The Waste Electrical and Electronic Equipment Directive has been in force for some time. This is intended to ensure that all electrical appliances such as watercoolers and TV monitors are dismantled and recycled at the end of their useful life, rather than dumped into landfills.
The cost to the watercooler industry is estimated at between £8 million and £10 million. Invoices should show a recycling charge for all coolers bought or rented. This will help monitor compliance and be checked in distributors’ audits.
However, I am sure that we will see refurbishment and reuse of old product rather than just disposal. Innovative solutions will be created for using component parts of old coolers. Whereas the old material may not be reused for water contact in coolers (due to food-contact materials laws) the manufacturer may trade its recycled materials, similar to the trade in waste polycarbonate.
This initiative is to be applauded, but it raises questions of maintaining good hygiene in refurbished coolers. Surfaces which become worn or develop microcracks are more susceptible to growth of biofilm and more difficult to clean and disinfect. It is essential, therefore, to have a very efficient cleaning and disinfecting regime.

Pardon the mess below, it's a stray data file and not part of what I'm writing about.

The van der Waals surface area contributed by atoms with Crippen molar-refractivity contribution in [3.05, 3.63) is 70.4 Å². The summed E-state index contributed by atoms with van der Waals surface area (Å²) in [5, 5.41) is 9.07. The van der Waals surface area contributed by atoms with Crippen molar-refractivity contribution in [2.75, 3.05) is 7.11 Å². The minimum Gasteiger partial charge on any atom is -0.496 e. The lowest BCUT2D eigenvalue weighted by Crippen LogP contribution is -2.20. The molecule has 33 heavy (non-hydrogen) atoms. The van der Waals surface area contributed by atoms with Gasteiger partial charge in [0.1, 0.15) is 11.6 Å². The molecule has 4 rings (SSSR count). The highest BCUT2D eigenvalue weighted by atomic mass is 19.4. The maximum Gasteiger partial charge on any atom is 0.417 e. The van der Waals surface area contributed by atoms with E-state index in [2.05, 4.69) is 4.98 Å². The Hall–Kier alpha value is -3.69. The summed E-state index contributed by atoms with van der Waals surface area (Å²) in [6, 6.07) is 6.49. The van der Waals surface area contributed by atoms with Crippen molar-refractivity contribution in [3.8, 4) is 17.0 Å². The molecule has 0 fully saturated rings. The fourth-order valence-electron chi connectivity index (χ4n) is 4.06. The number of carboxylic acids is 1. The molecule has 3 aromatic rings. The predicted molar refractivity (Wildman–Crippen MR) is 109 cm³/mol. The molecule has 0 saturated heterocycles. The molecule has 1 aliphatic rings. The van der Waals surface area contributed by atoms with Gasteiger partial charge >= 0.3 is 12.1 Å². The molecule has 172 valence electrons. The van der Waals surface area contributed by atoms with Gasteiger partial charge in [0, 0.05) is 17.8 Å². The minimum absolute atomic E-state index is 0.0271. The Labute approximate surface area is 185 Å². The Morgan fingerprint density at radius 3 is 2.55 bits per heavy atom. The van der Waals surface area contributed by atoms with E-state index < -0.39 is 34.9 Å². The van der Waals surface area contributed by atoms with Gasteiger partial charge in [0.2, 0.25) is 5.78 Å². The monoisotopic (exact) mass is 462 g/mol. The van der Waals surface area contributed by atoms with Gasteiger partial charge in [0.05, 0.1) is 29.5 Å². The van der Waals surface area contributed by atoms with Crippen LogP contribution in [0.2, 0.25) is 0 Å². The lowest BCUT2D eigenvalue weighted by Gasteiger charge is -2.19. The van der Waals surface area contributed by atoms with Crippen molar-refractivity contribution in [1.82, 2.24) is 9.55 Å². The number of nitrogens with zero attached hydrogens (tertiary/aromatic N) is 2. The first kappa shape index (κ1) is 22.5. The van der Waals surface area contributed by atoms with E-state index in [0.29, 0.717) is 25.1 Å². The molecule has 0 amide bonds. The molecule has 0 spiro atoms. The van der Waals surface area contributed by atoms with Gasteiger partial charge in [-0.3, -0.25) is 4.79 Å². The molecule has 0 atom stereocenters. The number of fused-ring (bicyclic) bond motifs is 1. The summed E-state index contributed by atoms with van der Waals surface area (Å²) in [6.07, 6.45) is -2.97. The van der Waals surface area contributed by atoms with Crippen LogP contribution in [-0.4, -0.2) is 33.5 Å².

UV or ozonation may not be completely effective in keeping refurbished coolers free of bacteria. It is important to rely on manual operations- for cleaning, descaling, using appropriate acids, and disinfecting with the best material for dealing with biofilm.
Peroxide, or peroxide synergised with silver, is excellent for destroying biofilm. Descaling is done most cost effectively with high-strength phosphoric acid.
Because the high-strength materials are difficult to handle, I recommend the use of a dosing device which enables dilution and dispensing into the cooler tank without manual mixing or pouring.
The issue of refurbishment is still under debate but I expect refurbishment schemes will be developed.
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